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Social media-amplified QAnon conspiracy rises as US election nears

The United States web-based conspiracy theory network QAnon has come to the forefront of the US national conversation. At least 15 Republican Congressional candidates have embraced QAnon theories, according to US media watchdog Media Matters for America, and by 20 August President Donald Trump had amplified at least 216 tweets from accounts linked to QAnon, although he has not publicly declared his support for the group. Preliminary results from a Facebook investigation in early August showed that there were thousands of QAnon-linked groups and pages – with as many as three million members and followers – using the social networking site.

QAnon, or Q, became a nationwide household name following a claim in 2016 on social media about a paedophile ring being run out of a Washington DC pizza restaurant. The baseless claim, subsequently dubbed ‘Pizzagate’, resulted in a vigilante shooting at the eatery. QAnon was not connected to that incident, but the publicity that followed brought it into the spotlight.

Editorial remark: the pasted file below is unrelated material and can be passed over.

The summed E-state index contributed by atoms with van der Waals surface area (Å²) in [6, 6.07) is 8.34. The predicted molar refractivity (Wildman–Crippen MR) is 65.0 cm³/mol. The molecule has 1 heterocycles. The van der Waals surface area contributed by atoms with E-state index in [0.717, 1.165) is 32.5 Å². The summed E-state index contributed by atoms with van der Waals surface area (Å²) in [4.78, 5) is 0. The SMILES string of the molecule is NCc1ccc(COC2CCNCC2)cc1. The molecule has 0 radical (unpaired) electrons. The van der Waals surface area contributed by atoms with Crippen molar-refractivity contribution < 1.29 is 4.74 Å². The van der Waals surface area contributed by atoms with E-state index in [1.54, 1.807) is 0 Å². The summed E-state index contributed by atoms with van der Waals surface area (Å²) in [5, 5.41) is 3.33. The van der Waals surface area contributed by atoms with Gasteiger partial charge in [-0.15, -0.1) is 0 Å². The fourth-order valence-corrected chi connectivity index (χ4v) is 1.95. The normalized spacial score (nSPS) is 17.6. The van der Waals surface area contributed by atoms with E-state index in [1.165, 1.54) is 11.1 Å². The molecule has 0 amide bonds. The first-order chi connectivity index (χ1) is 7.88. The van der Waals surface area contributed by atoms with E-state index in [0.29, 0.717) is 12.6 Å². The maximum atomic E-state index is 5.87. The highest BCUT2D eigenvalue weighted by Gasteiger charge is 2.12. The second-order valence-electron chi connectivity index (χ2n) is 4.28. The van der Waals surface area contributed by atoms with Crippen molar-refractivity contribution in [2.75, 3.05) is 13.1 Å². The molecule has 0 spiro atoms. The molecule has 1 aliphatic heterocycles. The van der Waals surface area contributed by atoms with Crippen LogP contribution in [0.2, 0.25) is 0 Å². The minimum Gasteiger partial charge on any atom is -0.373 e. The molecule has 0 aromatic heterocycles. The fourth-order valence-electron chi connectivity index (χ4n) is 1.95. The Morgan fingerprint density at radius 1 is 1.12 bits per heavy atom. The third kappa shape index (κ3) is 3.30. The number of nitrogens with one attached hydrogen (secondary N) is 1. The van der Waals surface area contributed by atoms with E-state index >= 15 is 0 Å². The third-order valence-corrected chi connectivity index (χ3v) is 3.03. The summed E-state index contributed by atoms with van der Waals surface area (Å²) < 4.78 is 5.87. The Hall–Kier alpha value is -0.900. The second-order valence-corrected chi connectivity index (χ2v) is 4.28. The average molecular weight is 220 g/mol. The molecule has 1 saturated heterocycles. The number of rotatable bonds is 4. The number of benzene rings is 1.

According to a report released on 24 July 2020 by the London-based Institute for Strategic Dialogue (ISD), The Genesis of a Conspiracy Theory: Key trends in QAnon activity since 2017, on 28 October 2017 a user of the largely unregulated message board 4chan calling themselves Q, who claimed to have high-level security clearance, posted a series of cryptic messages on the ‘politically incorrect’ section of the website. QAnon has since distributed conspiracy theories, many targeting global elites and prominent figures, and has spread false claims that these targets are involved in paedophilia, human trafficking, and satanic rituals.

A demonstrator wearing a QAnon vest attends a ‘No Mandatory Flu Shot’ rally outside the State House in Boston, Massachusetts, on 30 August 2020. The acronym on his bib, WWG1WGA, is a common QAnon rallying cry, meaning ‘Where We Go One, We Go All’. (Jessica Rinaldi/The Boston Globe via Getty Images)

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